After months of protests from residents of the English countryside, the British government has finally conceded and altered its controversial high speed rail plans. A spokesman for the Department for Transport told The Tribune:
We completely understand the concerns of British people living in the route planned for the HS2 train. We know this will bring them considerable disruption with little benefit and the government has listened to each and every one of their concerns. We’ve not only listened, we’ve acted; a new line to be called HS2R is now at the advanced design stage and an official announcement will be made shortly.
The new route—suffixed R for “rural”—is additional to the already planned HS2 line and is what the Transport Department is calling “a local lifeline” stopping at numerous villages and small towns to give country-dwellers access to the modern train experience. The line will run 800 miles through pristine countryside from Bude, Cornwall to Market Rasen in Lincolnshire with station stops including South Molton, Old Cleeve, Burnham-on-Sea, Chipping Sodbury, Wootton Wawen, Yoxall, Snitterfield, Illston on the Hill and Little Bytham. The scenery en route will be stunning as tracks will be built through Exmoor, the Cotswolds and the Peak District, avoiding any black spots in the West Midlands. The Department for Transport will make a formal announcement in the next few weeks and The Tribune obtained this preview from a DoT spokesperson:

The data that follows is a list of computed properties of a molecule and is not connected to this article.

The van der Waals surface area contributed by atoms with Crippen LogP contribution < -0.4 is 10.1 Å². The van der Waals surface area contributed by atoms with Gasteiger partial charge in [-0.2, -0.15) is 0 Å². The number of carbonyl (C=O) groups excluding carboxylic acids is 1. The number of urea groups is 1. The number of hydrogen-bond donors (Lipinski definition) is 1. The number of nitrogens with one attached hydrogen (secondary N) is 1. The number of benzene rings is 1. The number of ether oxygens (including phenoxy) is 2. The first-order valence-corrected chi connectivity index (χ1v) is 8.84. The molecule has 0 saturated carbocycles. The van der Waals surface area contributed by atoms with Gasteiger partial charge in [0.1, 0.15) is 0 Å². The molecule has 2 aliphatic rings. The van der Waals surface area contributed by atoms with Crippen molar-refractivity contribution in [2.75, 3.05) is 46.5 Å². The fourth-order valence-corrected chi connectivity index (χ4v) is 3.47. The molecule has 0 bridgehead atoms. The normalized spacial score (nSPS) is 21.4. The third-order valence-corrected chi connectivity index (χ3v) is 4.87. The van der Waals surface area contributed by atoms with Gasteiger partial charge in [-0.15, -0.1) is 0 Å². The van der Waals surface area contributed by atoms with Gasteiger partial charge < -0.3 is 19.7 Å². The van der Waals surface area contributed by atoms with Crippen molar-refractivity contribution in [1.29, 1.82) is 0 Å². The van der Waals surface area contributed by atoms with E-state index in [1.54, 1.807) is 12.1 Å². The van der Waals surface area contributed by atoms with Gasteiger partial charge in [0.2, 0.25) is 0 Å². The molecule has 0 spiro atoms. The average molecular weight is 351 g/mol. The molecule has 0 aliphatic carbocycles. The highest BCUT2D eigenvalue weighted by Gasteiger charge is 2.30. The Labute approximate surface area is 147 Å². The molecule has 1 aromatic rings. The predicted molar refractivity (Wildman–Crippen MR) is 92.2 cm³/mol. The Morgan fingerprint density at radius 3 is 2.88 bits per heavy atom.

The British villager will be delighted to hear that they will no longer have to travel to London or Birmingham to travel in high-style at high speed. If you live in Belton-in-Rutland for example you will just walk to the stop behind the village green and board HS2R. Hundreds of other residents will experience similar benefits from this extensive new network. Just as with HS2 we will be fully fiscally transparent and environmentally honest as we roll-out HS2R.
Insiders believe that the timing of the announcement could also be Brexit-related European one-upmanship as none of the equivalent European services stop at small villages.